Thames Water has been ordered to give £80,000 to the South East Rivers Trust, a local environmental charity, to make improvements to the polluted river.
It will also pay the Environment Agency’s costs for the investigation of almost £19,000.
In October 2013, an underground sewer pipe in Chislehurst became lodged with tree roots, fat, oil, grease and other debris. The build-up forced sewage above ground, flooding a field and two streams, before entering the River Shuttle.
Officers from the Environment Agency believe the sewage could have been flowing for several days. The effect of the pollution on water quality and river habitats was seen over several miles.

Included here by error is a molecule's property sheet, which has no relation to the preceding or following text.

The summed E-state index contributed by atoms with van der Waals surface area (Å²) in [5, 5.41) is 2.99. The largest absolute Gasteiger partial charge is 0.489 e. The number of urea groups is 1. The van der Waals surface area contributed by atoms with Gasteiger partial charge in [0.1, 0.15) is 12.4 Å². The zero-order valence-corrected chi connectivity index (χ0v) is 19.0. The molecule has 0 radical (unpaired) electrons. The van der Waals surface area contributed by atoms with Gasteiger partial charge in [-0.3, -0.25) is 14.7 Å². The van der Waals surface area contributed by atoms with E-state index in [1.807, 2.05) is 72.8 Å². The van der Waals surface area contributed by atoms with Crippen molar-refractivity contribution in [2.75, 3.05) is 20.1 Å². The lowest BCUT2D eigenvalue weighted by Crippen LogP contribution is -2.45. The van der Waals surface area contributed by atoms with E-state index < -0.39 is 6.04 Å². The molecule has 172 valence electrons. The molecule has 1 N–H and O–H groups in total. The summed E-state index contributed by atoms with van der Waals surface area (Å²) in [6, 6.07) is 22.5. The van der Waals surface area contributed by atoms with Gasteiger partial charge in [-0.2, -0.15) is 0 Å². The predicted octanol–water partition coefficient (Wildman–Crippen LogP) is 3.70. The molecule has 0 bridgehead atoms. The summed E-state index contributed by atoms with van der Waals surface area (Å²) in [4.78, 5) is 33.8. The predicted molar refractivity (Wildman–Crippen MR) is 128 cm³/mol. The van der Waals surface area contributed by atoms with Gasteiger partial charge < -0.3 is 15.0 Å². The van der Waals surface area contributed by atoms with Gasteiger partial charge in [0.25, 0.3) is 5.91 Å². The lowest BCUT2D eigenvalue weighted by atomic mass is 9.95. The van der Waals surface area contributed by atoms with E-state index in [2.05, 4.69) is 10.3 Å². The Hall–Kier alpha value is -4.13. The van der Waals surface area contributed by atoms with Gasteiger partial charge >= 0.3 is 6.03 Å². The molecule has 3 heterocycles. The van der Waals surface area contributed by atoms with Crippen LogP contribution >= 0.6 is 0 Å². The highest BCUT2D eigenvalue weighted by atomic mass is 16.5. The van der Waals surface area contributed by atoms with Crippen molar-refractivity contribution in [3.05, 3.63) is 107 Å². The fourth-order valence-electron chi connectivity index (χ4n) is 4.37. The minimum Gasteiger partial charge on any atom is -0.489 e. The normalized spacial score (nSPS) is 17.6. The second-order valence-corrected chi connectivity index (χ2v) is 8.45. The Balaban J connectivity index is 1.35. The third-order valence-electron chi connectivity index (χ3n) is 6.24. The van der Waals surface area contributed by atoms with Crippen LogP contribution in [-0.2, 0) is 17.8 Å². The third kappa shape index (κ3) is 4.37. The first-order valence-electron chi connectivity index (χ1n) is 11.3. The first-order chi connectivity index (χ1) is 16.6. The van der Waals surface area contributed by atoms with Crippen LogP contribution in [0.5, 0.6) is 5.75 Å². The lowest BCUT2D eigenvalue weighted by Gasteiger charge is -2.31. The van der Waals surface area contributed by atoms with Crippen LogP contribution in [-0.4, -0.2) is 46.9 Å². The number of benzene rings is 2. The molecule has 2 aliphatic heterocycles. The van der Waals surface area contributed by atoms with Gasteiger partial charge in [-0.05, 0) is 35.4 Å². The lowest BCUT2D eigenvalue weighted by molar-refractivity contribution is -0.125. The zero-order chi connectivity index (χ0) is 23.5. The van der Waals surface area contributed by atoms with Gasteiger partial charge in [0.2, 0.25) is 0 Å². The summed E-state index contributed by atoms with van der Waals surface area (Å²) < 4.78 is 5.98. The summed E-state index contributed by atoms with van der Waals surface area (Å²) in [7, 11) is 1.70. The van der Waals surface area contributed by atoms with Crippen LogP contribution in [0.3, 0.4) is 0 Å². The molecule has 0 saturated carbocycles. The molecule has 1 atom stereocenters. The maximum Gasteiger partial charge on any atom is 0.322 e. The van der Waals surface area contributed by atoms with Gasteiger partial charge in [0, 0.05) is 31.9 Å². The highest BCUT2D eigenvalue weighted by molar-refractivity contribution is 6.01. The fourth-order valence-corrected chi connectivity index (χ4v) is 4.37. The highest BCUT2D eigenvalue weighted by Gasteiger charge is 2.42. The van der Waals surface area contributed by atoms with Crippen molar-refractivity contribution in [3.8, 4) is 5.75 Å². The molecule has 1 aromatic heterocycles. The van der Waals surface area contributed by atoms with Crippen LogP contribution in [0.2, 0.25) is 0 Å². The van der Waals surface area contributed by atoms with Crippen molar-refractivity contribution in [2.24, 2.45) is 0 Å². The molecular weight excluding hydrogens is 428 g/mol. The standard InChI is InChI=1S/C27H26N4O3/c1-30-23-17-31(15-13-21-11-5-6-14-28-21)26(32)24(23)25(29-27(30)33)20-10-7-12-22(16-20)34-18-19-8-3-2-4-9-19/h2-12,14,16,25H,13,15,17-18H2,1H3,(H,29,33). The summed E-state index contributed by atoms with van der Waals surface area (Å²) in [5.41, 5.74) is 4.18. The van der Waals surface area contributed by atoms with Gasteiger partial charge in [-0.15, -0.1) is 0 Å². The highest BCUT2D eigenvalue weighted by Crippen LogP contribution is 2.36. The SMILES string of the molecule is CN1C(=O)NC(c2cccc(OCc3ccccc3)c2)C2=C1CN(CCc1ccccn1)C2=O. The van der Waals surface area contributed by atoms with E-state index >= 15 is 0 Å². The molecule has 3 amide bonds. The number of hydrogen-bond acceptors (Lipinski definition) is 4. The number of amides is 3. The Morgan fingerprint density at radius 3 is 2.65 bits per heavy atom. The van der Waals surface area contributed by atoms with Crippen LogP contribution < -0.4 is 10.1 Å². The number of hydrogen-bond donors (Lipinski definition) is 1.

Jamie Lloyd, a land and water officer for the Environment Agency in south-east London, said: “A lack of maintenance by Thames Water over an extended period of time was to blame for this incident.
“Tree roots were allowed to grow into the sewer unchecked, resulting in fat and sewage solids causing a complete blockage. Sewage backed-up and was sent with some force through two manholes, triggering significant pollution. Thames Water compounded the pollution by failing to clear the sewer quickly after the Environment Agency reported the incident to them.”
Thames Water has subsequently relined the sewer and installed monitoring equipment.
The South East Rivers Trust will use the money to install a fish pass on the River Cray at Bexley.